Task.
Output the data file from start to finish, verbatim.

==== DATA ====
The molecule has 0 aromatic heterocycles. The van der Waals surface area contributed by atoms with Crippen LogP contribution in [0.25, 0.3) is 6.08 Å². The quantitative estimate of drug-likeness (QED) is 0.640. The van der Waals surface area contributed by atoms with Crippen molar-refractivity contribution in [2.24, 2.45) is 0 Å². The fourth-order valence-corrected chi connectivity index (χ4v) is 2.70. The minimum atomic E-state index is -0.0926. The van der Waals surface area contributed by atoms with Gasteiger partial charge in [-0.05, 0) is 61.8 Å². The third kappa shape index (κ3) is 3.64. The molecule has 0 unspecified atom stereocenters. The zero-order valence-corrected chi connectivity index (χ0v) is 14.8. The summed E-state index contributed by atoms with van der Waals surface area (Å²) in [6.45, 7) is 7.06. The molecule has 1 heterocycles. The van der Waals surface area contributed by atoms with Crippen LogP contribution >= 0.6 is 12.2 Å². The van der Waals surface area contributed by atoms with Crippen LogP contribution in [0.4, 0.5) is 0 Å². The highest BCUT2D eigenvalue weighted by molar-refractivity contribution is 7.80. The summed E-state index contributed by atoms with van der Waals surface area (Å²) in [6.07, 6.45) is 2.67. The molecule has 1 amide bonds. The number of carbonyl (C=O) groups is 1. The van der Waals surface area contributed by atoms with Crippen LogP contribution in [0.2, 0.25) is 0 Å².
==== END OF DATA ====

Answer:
The molecule has 0 aromatic heterocycles. The van der Waals surface area contributed by atoms with Crippen LogP contribution in [0.25, 0.3) is 6.08 Å². The quantitative estimate of drug-likeness (QED) is 0.640. The van der Waals surface area contributed by atoms with Crippen molar-refractivity contribution in [2.24, 2.45) is 0 Å². The fourth-order valence-corrected chi connectivity index (χ4v) is 2.70. The minimum atomic E-state index is -0.0926. The van der Waals surface area contributed by atoms with Gasteiger partial charge in [-0.05, 0) is 61.8 Å². The third kappa shape index (κ3) is 3.64. The molecule has 0 unspecified atom stereocenters. The zero-order valence-corrected chi connectivity index (χ0v) is 14.8. The summed E-state index contributed by atoms with van der Waals surface area (Å²) in [6.45, 7) is 7.06. The molecule has 1 heterocycles. The van der Waals surface area contributed by atoms with Crippen LogP contribution >= 0.6 is 12.2 Å². The van der Waals surface area contributed by atoms with Crippen LogP contribution in [0.4, 0.5) is 0 Å². The highest BCUT2D eigenvalue weighted by molar-refractivity contribution is 7.80. The summed E-state index contributed by atoms with van der Waals surface area (Å²) in [6.07, 6.45) is 2.67. The molecule has 1 amide bonds. The number of carbonyl (C=O) groups is 1. The van der Waals surface area contributed by atoms with Crippen LogP contribution in [0.2, 0.25) is 0 Å².